John Maclean ~ Revolutionary & Educator

John Maclean, Clydeside socialist, democrat, educator and trade unionist served six terms of imprisonment between 1916 and 1923 for the offences of sedition and incitement to strike. These convictions all related to his efforts to oppose the First World War and to organise the labour movement on the Clyde. His health was broken by these spells of hard labour and he died in 1923 at the age of 44. The prison regime he experienced was a terrible one. Eight hours day of breaking rocks, long periods of silence, little exercise, denial of books and newspapers and poor diet were his daily experience. As a consequence he began to have health problems which led to his transfer to the Infirmary of Perth Prison in February 1917.

Maclean had been born in Pollokshaws, Glasgow 24 August 1879 as the sixth of seven children of a family that were victims of the Highland Clearances. He worked as a primary school teacher for many years before being sacked from his post in Govan for his political activity. He went on to form the Scottish Labour College and continued to teach to classes of several hundred. Maclean was involved in campaigns against rising food prices and was a leader of the victorious rent strikes of 1915, in which 30,000 tenants withheld their rent. The 1916 sentence of three years servitude was like the other convictions for his opposition to the war, which he saw as an imperialist adventure. The mechanism for his arrest and sentence being the Defence of the Realm Act and the physicality of it being his taken as a prisoner of war to Edinburgh Castle. This time was a major moment in history – ten days after his incarceration the Easter Rebellion began in Ireland and a year later revolution broke out in Russia. Typical of Maclean’s anti-war effort was a speech he made to a crowd of 50,000 attending a May Day rally in 1915, in which he informed the audience that they should; “fight for freedom and liberty at home before going to Flanders to die for it.”

The Labour Movement failed to organise and defend Maclean because much of the leadership was supportive of the war in Europe. When trade union leaders called on Lloyd George’s war cabinet for leniency or mercy, this was rejected every time by John Maclean who whilst in prison was working for rights for political prisoners such as himself and exposing the brutality of prison life. On the outside his wife Agnes whom he had married in 1909 made great efforts on behalf of her husband and the other political prisoners but in vain.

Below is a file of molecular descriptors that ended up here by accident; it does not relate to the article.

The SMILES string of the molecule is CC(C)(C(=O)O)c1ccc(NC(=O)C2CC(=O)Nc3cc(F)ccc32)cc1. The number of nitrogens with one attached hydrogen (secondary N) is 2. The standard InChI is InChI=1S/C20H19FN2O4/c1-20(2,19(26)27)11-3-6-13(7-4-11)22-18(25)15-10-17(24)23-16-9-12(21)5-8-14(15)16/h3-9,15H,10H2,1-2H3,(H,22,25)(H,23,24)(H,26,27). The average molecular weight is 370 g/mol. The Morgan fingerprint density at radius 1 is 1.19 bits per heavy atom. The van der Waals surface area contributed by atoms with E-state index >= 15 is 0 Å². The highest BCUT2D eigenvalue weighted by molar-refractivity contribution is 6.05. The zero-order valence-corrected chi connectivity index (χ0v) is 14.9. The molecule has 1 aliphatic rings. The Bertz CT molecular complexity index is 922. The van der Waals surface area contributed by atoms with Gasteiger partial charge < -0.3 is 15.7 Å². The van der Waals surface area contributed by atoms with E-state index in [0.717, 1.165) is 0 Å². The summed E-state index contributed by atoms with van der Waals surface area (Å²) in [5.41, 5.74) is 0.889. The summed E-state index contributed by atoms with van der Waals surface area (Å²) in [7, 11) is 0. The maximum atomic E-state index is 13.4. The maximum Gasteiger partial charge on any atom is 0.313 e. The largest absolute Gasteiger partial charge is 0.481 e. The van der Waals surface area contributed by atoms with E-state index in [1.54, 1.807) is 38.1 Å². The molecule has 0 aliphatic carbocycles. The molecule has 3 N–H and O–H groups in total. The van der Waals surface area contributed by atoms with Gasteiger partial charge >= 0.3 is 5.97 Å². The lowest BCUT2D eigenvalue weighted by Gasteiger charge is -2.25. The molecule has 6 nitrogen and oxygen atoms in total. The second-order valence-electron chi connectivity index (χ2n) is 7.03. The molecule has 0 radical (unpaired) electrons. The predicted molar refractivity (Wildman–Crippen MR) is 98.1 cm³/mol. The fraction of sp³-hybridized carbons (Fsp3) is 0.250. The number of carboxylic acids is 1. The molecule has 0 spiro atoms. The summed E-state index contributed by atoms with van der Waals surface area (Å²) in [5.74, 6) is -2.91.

With major international events and pressure the Labour Movement were forced to act in some way and Harry Hopkin, Secretary of the Amalgamated Society of Engineers, set up a release committee. However, it was mass worker agitation that eventually secured his release on two occasions, not the rather weak efforts of the committee. When Lloyd George was given the freedom of Glasgow City in 1917, 90,000 marched in protest calling for the Maclean’s release. Freed on 30 June 1917. Maclean was later rearrested, charged with sedition and given a five-year term. Whilst awaiting trial part of the 100,000 May Day demonstrators in Edinburgh marched to Duke Street jail where Maclean was being held. Again the government of the day had to respond and Maclean was once more set free.

It was at his trial in May of 1918 that he made his most famous speech from the dock of Edinburgh High Court: “ I wish no harm to any human being, but I, as one man, am going to exercise my freedom of speech. No human being on the face of the Earth, no government is going to take from me my right to speak, my right to protest against wrong, my right to do everything that is for the benefit of mankind. I am not here, then, as the accused, I am here as the accuser of capitalism dripping with blood from head to foot”.

Maclean went on to become the Soviet Consul for Scotland and to stand in the General Election of 1922. He was also elected alongside Lenin and Trotsky an Honorary President of the Worker’s Government of Russia (First All Russian Congress of Soviets).
On 30 November 1923 John Maclean died from pneumonia and a combination of physical exhaustion and poverty exacerbated by his prison experience of hard labour, hunger striking and forced feeding. Over 15,000 people turned out in Glasgow to line the streets as Maclean’s coffin went by and to attend the funeral.

“Germany in ferment. In Britain the Government holds John Maclean in (Perth) prison.”

Lenin arriving at the Finland Station in early April 1917.